Total Knee Replacement Surgery Surgery in Mumbai
Overview on Knee Replacement
A knee replacement is a surgical procedure in which the diseased knee joint is replaced with an artificial material. The knee is a joint which provides motion at the point where the thigh meets the lower leg. The thighbone abuts the large bone of your lower leg at the knee joint. During a knee replacement surgery, the end of the femur bone is removed and replaced with a metal shell. The end of the lower leg bone is also removed and replaced with a channeled plastic like piece with a metal stem.
Depending on the condition of the kneecap portion of the knee joint, a “button” may be added under the kneecap surface. The artificial components of a knee replacement surgery are referred to as the prosthesis.
Total knee replacement is one of the most successful surgeries procedures across all the medicine with 99% proven results. As per Times of India (TOI) reports over 1,20,000 Knee replacement surgeries take place every year in India.
If your knee is severely damaged by arthritis or an injury, it may be difficult for you to perform simple everyday activities such as walking or climbing up or down the stairs. You may even begin to feel excruciating pain while sitting or lying down.
If nonsurgical treatments like medications or using walking supports are no longer helpful, it is better that you consider opting for a knee replacement surgery. Joint replacement surgery is a safe and effective procedure to relieve pain, correct any form of leg deformity and help you resume your daily activities.
Knee replacement surgery was first performed in the year 1968. Since then, improvements in surgical materials and techniques have greatly increased its effectiveness. Knee replacements are one of the most successful procedures to be practiced in all of medicine.
According to the Agency for Healthcare Research and Quality, in 2017, more than 754,000 knee replacement surgeries were performed in the United States.
Types of Knee Replacement Surgery
Total Knee Replacement
Most total knee replacement operations involve replacing the joint surface at the end of the thigh bone (femur) and the joint surface at the top of the shin bone (tibia). A total knee replacement involves replacing the under-surface of your kneecap (patella) with a smooth plastic dome. There are some surgeons who prefer to preserve the natural patella but sometimes the decision needs to be made during the operation. If you have had a previous operation to remove the patella altogether (patellectomy), this will not stop you from having a knee replacemen
Unicompartimental Partial Knee Replacement
If arthritis affects only one side of your knee, which is usually the inner side, it may be possible to have a partial (unicompartmental) knee replacement. Partial knee replacements can be carried out through a smaller cut than a total knee replacement, using techniques called reduced invasive or minimally invasive surgery. A smaller incision can further reduce the recovery time.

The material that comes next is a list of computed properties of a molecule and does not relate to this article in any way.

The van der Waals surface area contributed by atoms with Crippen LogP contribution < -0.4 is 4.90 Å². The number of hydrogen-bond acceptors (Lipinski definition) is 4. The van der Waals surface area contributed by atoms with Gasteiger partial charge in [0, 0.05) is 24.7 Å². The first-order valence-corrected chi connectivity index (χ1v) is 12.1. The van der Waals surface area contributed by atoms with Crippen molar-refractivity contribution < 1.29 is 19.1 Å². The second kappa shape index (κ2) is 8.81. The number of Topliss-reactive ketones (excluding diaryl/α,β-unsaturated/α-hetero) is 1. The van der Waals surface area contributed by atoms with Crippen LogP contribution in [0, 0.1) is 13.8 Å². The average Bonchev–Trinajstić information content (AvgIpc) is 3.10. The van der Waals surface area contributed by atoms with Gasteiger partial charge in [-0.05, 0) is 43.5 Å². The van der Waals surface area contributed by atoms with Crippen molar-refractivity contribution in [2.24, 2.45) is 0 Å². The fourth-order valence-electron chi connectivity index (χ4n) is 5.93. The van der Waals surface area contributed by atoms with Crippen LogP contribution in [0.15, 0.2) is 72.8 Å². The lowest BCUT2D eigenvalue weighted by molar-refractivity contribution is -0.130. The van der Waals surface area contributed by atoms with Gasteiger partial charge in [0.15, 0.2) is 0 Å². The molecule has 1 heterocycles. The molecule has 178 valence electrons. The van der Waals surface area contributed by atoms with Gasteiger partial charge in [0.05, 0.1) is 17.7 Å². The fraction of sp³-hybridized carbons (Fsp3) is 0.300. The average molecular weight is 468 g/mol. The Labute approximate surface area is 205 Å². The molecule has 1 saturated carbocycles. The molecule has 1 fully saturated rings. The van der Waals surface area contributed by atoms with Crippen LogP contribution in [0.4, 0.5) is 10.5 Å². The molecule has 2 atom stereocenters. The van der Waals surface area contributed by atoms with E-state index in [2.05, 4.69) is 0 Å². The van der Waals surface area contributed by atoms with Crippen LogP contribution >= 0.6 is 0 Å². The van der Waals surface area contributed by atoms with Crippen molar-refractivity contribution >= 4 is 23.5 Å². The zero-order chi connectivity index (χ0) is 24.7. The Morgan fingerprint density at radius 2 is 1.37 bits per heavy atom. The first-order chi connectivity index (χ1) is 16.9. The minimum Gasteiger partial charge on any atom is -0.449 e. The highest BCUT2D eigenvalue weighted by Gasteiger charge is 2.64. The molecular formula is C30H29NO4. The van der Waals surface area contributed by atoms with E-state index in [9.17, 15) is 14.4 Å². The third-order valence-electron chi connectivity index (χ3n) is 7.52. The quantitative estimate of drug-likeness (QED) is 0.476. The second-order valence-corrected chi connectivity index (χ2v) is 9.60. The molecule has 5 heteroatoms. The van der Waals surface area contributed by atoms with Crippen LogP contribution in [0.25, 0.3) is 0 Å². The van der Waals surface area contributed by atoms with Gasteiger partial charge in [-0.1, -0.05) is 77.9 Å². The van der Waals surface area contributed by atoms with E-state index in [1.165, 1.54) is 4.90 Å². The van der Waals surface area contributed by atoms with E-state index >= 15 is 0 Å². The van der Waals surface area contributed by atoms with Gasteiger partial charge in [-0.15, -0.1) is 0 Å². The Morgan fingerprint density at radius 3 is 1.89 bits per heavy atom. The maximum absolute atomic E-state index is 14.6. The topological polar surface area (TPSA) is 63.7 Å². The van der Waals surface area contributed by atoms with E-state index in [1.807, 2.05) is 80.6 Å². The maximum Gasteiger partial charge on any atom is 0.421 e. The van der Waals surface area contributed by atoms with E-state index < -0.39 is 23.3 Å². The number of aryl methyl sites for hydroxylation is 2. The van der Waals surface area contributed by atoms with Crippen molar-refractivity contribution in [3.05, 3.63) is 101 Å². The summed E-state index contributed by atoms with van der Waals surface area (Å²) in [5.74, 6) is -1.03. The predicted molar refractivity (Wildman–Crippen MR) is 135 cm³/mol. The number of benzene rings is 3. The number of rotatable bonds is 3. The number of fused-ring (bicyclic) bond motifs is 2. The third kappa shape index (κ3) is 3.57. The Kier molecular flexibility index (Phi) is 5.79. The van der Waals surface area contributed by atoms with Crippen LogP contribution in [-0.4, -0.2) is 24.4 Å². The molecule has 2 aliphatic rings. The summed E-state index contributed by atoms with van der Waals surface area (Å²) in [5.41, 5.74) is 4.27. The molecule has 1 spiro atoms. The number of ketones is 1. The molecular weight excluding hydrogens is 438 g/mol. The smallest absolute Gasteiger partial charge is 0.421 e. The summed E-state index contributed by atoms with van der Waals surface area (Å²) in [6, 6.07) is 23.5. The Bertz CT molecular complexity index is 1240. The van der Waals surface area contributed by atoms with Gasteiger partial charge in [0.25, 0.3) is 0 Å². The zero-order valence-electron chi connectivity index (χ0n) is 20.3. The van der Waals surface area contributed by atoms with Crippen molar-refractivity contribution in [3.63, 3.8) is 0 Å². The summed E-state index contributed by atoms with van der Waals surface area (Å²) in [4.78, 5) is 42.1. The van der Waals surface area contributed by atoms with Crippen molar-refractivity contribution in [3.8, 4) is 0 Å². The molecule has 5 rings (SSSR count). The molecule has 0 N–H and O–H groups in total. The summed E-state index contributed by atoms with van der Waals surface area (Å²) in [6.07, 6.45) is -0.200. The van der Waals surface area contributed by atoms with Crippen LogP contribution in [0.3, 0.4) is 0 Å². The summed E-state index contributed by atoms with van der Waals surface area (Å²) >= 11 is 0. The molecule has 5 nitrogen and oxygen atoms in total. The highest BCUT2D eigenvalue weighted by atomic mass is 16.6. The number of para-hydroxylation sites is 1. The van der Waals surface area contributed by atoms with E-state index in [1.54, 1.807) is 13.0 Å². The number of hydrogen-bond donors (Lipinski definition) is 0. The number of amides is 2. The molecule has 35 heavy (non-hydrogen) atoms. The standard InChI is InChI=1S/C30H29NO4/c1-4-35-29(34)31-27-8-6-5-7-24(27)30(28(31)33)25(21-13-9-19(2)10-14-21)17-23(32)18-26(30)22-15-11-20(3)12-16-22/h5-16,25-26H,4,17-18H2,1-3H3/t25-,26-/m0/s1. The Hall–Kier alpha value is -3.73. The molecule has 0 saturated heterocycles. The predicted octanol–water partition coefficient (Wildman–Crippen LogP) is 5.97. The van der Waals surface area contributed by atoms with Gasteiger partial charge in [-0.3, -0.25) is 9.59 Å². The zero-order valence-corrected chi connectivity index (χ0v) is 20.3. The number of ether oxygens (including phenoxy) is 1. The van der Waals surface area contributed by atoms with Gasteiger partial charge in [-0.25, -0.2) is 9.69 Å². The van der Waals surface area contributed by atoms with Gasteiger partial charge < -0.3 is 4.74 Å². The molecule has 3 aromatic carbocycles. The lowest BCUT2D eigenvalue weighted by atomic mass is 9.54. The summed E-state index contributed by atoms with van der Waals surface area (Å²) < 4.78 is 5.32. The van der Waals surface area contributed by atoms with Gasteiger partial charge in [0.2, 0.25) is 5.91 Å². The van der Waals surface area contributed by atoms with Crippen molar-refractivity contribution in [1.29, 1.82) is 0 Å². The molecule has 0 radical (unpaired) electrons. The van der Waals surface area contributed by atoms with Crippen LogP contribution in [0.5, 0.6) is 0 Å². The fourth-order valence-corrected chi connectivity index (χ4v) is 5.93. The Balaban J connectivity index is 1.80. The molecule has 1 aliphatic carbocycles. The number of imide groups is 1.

A kneecap replacement involves replacing just the under-surface of the kneecap and its groove if these are the only parts affected by arthritis. It is possible to replace just the under-surface of the kneecap and its groove if these are the only parts affected by arthritis. This is also known as a patellofemoral replacement or patellofemoral joint arthroplasty.
Revision Knee Replacement
A revision knee replacement may be needed if you are having a second or third joint replacement in the same knee or if your arthritis is extremely severe. Some people may require a more complex type of knee replacement. The most common reasons for this could be a major deformity of the knee or a fracture.
Benefits of Knee Replacement Surgery
A knee replacement surgery requires doctors to remove a diseased or damaged knee joint and replace it with an artificial implant. After the recovery, most people return to their daily activities that they used to enjoy.
At the same time, it is very important to keep in mind that the safest activities for your new knee are low impact. This may include activities like walking and sports, such as golf, biking and swimming.
Basically, anything with movements that do not overly stress your joints will be fine. However, you are most likely to be told by your doctor to avoid high-impact activities, such as running or sports which involves jumping. This means that you may need to find new ways to stay active.
Knee replacement is a highly successful surgery and most people see improvements in pain, stiffness and other symptoms after they have fully recovered. The success rate remains high 15 years after the surgery, with more than 90% of knee implants still functioning very well.